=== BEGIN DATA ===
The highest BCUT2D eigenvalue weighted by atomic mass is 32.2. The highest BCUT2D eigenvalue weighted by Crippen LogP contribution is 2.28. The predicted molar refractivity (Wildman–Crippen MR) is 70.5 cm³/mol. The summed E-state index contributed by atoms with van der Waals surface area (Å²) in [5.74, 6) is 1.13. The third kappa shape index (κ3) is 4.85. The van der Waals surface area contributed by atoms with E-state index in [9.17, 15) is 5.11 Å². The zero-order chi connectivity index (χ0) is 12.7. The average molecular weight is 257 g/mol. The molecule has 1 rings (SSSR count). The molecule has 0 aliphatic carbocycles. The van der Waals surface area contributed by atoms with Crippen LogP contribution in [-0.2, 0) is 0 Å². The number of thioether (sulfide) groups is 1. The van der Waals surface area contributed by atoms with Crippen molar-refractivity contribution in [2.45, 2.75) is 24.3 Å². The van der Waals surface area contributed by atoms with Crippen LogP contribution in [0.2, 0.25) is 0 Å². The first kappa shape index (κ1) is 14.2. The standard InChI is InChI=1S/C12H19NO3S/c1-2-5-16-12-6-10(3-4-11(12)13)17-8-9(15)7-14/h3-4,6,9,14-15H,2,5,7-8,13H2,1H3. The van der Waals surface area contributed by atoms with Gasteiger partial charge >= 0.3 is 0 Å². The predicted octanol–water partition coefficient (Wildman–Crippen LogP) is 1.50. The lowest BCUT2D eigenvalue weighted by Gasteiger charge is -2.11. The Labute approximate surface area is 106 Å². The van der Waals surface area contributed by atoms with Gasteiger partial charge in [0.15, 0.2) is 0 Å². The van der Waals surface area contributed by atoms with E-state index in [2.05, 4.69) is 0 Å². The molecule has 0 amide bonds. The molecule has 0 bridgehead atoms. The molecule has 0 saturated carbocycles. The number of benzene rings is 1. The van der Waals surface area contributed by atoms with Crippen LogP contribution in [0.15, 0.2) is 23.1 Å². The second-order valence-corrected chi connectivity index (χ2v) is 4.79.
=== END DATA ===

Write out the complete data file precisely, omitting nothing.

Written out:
The highest BCUT2D eigenvalue weighted by atomic mass is 32.2. The highest BCUT2D eigenvalue weighted by Crippen LogP contribution is 2.28. The predicted molar refractivity (Wildman–Crippen MR) is 70.5 cm³/mol. The summed E-state index contributed by atoms with van der Waals surface area (Å²) in [5.74, 6) is 1.13. The third kappa shape index (κ3) is 4.85. The van der Waals surface area contributed by atoms with E-state index in [9.17, 15) is 5.11 Å². The zero-order chi connectivity index (χ0) is 12.7. The average molecular weight is 257 g/mol. The molecule has 1 rings (SSSR count). The molecule has 0 aliphatic carbocycles. The van der Waals surface area contributed by atoms with Crippen LogP contribution in [-0.2, 0) is 0 Å². The number of thioether (sulfide) groups is 1. The van der Waals surface area contributed by atoms with Crippen molar-refractivity contribution in [2.45, 2.75) is 24.3 Å². The van der Waals surface area contributed by atoms with Crippen LogP contribution in [0.2, 0.25) is 0 Å². The first kappa shape index (κ1) is 14.2. The standard InChI is InChI=1S/C12H19NO3S/c1-2-5-16-12-6-10(3-4-11(12)13)17-8-9(15)7-14/h3-4,6,9,14-15H,2,5,7-8,13H2,1H3. The van der Waals surface area contributed by atoms with Gasteiger partial charge >= 0.3 is 0 Å². The predicted octanol–water partition coefficient (Wildman–Crippen LogP) is 1.50. The lowest BCUT2D eigenvalue weighted by Gasteiger charge is -2.11. The Labute approximate surface area is 106 Å². The van der Waals surface area contributed by atoms with Gasteiger partial charge in [0.15, 0.2) is 0 Å². The van der Waals surface area contributed by atoms with E-state index in [2.05, 4.69) is 0 Å². The molecule has 0 amide bonds. The molecule has 0 bridgehead atoms. The molecule has 0 saturated carbocycles. The number of benzene rings is 1. The van der Waals surface area contributed by atoms with Crippen LogP contribution in [0.15, 0.2) is 23.1 Å². The second-order valence-corrected chi connectivity index (χ2v) is 4.79.